Over the past two days I have been involved with a group of posters on the Harvard Crimson online newspaper concerning a piece written by a visiting Chinese graduate student in the John F. Kennedy School of Government at Harvard. The piece is well-written and cites a number of incidents of intimidation of Asians in the United States during this lockdown. Personalizing the story the writer calls the incidents racism, with which I will agree, but she then says that much of this is due to the term “Chinese Virus” and that by using this term one is a racist. I took issue with this since Chinese is not an ethnic identification, there are fifty-five different ethnicities that reside within the political borders of China. Rather the term is a Geopolitical identification for the spot of origin for the virus. It should probably be called the Wuhan virus if we’re being correct.
The Chinese government has mounted a major world-wide covert and overt media campaign including threatening smaller countries with economic consequences if they use the term Chinese virus or otherwise comment upon failures in China that might have helped other countries mitigate the spread of the virus. I noted that this piece in the Crimson was exactly the type of piece I would want if I had hired someone to undertake an influence campaign at a high profile place like Harvard to convince people that “Chinese virus” was a racist term and if one used it one was a racist.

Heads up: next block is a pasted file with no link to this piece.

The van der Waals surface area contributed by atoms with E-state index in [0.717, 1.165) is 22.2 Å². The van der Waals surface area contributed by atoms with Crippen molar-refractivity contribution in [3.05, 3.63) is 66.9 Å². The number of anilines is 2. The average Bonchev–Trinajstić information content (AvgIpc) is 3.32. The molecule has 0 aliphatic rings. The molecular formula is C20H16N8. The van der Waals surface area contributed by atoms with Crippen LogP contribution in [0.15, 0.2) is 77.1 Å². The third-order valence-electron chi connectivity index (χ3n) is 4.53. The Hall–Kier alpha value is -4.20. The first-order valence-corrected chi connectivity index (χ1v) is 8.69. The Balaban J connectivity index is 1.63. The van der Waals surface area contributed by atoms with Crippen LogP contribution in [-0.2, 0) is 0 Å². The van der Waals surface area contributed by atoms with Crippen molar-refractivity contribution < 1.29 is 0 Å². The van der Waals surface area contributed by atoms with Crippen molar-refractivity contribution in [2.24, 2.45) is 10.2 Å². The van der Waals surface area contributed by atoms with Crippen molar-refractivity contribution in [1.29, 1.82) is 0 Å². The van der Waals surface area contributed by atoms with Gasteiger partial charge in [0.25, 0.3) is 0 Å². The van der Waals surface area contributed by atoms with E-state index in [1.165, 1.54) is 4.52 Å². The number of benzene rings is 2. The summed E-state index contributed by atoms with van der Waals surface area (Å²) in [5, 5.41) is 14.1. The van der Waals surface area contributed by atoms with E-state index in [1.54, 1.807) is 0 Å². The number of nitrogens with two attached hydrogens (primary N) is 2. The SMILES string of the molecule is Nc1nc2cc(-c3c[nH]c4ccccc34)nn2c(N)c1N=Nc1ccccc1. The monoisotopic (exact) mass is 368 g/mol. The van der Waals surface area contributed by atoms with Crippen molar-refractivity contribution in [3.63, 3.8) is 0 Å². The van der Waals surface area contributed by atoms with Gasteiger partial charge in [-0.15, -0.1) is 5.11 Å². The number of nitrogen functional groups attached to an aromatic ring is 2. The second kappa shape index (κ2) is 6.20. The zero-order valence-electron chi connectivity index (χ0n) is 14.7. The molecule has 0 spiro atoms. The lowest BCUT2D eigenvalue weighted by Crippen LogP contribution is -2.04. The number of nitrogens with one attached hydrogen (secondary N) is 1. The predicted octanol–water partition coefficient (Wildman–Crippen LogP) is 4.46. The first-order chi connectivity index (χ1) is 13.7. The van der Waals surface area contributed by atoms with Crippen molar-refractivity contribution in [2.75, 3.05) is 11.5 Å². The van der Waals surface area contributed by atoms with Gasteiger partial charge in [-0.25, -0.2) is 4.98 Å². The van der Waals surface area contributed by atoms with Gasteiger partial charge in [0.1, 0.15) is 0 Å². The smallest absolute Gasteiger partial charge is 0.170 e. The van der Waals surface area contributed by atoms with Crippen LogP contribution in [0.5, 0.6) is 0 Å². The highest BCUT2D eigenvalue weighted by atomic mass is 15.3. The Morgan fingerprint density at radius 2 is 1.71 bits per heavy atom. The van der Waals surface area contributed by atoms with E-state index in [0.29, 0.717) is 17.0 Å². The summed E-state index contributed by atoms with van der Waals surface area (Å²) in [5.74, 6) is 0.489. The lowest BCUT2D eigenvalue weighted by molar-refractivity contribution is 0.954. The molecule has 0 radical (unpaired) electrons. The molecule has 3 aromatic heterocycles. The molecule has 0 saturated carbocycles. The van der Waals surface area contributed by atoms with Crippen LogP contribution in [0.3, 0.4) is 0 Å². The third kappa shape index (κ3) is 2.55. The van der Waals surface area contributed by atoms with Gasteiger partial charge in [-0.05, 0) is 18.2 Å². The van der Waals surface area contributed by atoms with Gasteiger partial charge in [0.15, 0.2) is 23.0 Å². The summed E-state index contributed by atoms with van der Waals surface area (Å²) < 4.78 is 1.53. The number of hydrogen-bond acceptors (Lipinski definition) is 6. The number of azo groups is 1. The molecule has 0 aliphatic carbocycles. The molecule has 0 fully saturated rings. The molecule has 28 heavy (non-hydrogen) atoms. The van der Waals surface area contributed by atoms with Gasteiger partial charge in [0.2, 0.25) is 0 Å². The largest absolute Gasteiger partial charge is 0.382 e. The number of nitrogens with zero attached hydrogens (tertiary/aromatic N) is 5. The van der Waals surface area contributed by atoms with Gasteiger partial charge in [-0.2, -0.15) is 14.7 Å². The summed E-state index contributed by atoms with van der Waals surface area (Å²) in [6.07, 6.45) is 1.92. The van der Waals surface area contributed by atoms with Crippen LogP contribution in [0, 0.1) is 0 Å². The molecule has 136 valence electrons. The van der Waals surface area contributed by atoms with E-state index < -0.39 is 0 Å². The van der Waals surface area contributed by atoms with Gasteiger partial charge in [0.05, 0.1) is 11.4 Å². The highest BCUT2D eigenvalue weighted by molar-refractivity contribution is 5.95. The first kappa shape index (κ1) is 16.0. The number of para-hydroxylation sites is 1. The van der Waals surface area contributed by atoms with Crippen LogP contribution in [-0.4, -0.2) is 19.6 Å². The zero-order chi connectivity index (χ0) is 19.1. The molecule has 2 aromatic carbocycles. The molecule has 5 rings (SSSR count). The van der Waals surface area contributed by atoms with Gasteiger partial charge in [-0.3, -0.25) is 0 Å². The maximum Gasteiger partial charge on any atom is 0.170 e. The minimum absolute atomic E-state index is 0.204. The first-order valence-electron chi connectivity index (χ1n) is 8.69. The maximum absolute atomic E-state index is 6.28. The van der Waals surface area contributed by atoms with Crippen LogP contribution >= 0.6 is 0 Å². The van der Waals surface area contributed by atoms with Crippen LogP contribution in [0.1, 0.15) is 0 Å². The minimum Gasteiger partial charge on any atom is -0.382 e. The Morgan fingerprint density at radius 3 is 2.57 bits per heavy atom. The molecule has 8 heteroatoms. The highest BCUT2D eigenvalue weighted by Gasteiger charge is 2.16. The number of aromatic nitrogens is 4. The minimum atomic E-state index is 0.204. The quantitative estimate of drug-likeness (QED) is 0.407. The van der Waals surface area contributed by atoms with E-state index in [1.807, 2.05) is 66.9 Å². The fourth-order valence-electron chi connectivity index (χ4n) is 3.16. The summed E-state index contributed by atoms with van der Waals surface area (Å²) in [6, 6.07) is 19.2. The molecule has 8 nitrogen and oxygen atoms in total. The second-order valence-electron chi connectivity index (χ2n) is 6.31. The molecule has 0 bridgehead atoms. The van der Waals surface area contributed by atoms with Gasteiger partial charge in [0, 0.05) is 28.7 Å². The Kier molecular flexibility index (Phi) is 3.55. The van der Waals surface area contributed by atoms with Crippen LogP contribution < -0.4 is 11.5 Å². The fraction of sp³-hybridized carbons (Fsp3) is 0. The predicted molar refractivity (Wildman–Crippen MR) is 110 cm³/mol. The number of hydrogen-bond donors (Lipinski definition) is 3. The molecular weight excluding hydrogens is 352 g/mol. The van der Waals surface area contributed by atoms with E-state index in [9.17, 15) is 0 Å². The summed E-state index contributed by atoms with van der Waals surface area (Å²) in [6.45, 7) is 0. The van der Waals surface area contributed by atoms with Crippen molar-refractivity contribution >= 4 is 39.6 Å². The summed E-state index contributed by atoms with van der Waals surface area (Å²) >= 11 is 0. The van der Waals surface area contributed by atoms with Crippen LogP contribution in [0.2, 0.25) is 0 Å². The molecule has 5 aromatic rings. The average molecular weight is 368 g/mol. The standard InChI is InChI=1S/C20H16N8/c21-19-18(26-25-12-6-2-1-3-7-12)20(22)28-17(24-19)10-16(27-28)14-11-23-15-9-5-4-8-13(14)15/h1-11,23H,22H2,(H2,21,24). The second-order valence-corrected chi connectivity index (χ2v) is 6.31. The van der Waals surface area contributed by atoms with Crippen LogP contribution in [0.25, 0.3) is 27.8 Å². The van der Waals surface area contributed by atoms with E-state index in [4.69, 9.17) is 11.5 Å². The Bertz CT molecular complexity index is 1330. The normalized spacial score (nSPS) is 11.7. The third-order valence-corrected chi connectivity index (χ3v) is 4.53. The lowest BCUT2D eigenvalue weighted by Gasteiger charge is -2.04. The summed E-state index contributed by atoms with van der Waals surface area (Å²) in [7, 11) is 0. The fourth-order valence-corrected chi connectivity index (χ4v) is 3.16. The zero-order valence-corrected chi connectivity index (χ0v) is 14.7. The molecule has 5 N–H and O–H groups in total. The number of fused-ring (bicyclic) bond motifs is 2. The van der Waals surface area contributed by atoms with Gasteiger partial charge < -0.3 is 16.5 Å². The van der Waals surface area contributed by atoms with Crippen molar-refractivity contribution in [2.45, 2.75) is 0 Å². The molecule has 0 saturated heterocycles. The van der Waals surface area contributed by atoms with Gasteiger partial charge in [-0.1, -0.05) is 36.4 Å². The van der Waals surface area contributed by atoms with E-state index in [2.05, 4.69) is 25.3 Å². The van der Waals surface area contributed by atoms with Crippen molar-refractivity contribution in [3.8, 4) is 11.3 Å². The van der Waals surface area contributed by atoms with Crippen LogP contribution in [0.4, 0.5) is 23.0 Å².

I also pointed out that all Chinese students studying in the US do so with the approbation of the Chinese Communist government and that Chinese intelligence, the Ministry for State Security (MSS) will have a file on each student and their activities. It will certainly have a file on students in a high profile political program like the JFK School of Government because this is where students are supposed to make contacts for future involvement in diplomatic affairs. It is also where you might insert an agent of influence to convince fellow students of the well-meaning of the Chinese government, etc.
As you can expect my response to the article was met with more than a little resistance, which I must admit, I enjoy responding to although for such intelligent people they very often fall back on ad hominem attacks. I continued to point out that the little markings that looked like shovels were spades and if you played one on a club lead then you were either misplaying, sloughing or trumping but no matter what you did a spade was still a spade and that from a counterintelligence perspective the timing, modality and motive of the Editorial in the Crimson made it a spade.